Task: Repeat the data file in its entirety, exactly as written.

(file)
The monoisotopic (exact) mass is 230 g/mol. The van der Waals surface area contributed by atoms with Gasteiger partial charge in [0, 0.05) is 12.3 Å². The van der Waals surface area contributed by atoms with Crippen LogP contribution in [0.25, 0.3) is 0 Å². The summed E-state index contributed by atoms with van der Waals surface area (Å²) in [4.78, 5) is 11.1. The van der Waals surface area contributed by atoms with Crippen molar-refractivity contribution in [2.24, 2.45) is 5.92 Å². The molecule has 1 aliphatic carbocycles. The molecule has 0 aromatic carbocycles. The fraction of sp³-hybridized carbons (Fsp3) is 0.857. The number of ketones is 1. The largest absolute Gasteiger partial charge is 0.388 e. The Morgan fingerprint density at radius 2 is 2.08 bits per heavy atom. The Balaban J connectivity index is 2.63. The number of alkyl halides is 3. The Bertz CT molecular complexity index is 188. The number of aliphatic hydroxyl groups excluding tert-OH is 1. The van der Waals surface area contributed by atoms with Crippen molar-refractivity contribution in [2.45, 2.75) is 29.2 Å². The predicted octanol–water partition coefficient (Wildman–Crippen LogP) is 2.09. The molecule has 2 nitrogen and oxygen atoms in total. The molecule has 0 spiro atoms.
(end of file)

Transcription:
The monoisotopic (exact) mass is 230 g/mol. The van der Waals surface area contributed by atoms with Gasteiger partial charge in [0, 0.05) is 12.3 Å². The van der Waals surface area contributed by atoms with Crippen LogP contribution in [0.25, 0.3) is 0 Å². The summed E-state index contributed by atoms with van der Waals surface area (Å²) in [4.78, 5) is 11.1. The van der Waals surface area contributed by atoms with Crippen molar-refractivity contribution in [2.24, 2.45) is 5.92 Å². The molecule has 1 aliphatic carbocycles. The molecule has 0 aromatic carbocycles. The fraction of sp³-hybridized carbons (Fsp3) is 0.857. The number of ketones is 1. The largest absolute Gasteiger partial charge is 0.388 e. The Morgan fingerprint density at radius 2 is 2.08 bits per heavy atom. The Balaban J connectivity index is 2.63. The number of alkyl halides is 3. The Bertz CT molecular complexity index is 188. The number of aliphatic hydroxyl groups excluding tert-OH is 1. The van der Waals surface area contributed by atoms with Crippen molar-refractivity contribution in [2.45, 2.75) is 29.2 Å². The predicted octanol–water partition coefficient (Wildman–Crippen LogP) is 2.09. The molecule has 2 nitrogen and oxygen atoms in total. The molecule has 0 spiro atoms.